“I don’t learn”
It shouldn’t come as a surprise that the best Marvel film to date would be one without a single recognizable character to anyone not already a fan. Guardians of the Galaxy has been around since 1969, but it’s the 2008 iteration by Dan Abnett and Andy Lanning which struck the studio’s fancy as far as opening their cinematic universe wide open. There’s still a tenuous connection to Earth with the group’s default leader being a human snatched as a child by a Ravager ship, yet this detail is little more than an afterthought once the cool factor of space comes into focus. You may not initially believe a two-hour film could introduce about ten people adequately and place them inside an infinite universe of which we’ve only scratched the surface, but James Gunn will prove you wrong.
This doesn’t mean a ton of people won’t hate the film solely because they find it opaque, overly eccentric, or too goofy to mesh with the dramatics of what’s come before. Such a reality is a foregone conclusion when you’re attempting to sell audience members barely able to accept a God as a member of an elite American-based enterprise of freaks and geniuses on the idea of a talking raccoon and his walking tree bodyguard. This tone is uncharted territory for a genre that’s excelled at grounding the supernatural science fiction inherent to comic books in dark plausibility. After Christopher Nolan‘s Batman trilogy, studios surely feared diverging from the template into the humor so many adore about the medium. And while Marvel has succeeded in bringing it back little by little, Guardians embraces its comedy tenfold with confidence.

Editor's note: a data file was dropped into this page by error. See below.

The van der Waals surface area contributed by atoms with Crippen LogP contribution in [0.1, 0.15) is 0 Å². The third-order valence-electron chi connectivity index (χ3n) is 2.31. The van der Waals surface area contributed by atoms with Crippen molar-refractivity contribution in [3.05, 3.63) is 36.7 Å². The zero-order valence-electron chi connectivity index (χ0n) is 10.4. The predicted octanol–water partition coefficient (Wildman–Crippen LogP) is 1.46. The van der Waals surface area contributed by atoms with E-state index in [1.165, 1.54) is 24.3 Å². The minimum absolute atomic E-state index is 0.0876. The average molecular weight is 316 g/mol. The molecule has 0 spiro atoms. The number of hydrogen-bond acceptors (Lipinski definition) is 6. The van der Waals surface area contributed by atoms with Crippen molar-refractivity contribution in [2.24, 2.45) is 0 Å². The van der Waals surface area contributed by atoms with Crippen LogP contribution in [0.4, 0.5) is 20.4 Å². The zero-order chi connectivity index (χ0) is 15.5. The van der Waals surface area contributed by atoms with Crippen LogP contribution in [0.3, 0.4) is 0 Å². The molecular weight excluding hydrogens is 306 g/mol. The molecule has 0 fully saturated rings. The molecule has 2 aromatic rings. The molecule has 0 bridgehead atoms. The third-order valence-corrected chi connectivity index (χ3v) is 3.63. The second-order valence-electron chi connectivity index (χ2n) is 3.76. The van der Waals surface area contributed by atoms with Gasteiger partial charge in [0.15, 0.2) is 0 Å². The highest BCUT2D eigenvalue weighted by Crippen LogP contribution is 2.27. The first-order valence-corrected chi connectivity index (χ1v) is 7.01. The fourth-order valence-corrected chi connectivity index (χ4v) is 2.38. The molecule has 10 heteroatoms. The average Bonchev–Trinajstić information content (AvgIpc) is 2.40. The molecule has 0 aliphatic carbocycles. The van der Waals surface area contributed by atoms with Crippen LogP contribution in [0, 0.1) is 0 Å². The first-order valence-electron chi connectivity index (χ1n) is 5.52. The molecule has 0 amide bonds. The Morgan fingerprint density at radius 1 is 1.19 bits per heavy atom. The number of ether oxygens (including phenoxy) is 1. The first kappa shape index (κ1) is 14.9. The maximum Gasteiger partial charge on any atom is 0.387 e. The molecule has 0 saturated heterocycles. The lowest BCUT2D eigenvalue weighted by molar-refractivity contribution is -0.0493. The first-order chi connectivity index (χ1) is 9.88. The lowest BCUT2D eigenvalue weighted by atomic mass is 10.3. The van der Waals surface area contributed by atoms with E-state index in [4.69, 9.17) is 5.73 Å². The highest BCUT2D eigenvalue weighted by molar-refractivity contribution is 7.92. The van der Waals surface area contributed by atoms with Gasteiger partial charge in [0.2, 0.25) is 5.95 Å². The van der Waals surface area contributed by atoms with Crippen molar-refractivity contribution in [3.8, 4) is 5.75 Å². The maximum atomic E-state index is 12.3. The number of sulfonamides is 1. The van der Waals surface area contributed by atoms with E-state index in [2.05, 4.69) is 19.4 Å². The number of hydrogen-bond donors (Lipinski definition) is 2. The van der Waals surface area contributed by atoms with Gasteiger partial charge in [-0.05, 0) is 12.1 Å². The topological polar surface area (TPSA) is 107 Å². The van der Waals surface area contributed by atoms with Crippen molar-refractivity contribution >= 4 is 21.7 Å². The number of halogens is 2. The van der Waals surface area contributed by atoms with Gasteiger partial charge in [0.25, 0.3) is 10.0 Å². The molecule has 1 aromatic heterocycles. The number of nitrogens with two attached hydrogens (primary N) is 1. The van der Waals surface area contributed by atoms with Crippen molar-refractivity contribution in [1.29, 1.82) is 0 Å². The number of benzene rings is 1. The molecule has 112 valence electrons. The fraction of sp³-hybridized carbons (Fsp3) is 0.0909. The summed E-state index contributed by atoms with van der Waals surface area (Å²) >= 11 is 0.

Hiring Gunn to steward Peter Quill/Star-Lord’s (Chris Pratt) ship The Milano was key. A friend of Joss Whedon and someone familiar with subversive humor—see Slither and Super—he may prove to be Marvel’s most perfect hire yet save Robert Downey Jr.‘s Iron Man. He dove straight in by retooling Nicole Perlman‘s script, fearlessly helping cast a guy most famous for silliness on “The O.C.” and “Parks and Recreation” in a blockbuster lead role, and enlisting regular creative partners in brother Sean Gunn (Kraglin) and Michael Rooker (Yondu). Here’s someone with the creative panache to build a whole new world vaguely introduced through The Avengers‘ Thanos and Kree from the ground up by disarming us from its complexities with infectious humor and allowing a ragtag band of criminals to become heroes capable of rivaling Captain America et al.
Star-Lord is at the front of the group—a sentimental thief solely out for himself. Caught stealing a mysterious orb by Kree fanatic Ronan the Accuser’s (Lee Pace) right-hand man Korath (Djimon Hounsou) as well as intergalactic police force Nova Corps, he lands in prison both guilty and unaware of exactly what he stole. Trapped behind bars with him are new acquaintances Gamora (Zoe Saldana), the assassin surrogate daughter of Thanos sent to take the orb from Quill; Rocket Raccoon (Bradley Cooper) and Groot the tree (Vin Diesel), looking to earn the hefty bounty on Star-Lord’s head by his former employer Yondu; and Drax the Destroyer (Dave Bautista), an angry, literal-minded behemoth with a grudge. So dysfunctional individually, it almost makes sense they’d reluctantly join forces to take down Ronan and perhaps make some dough for their trouble.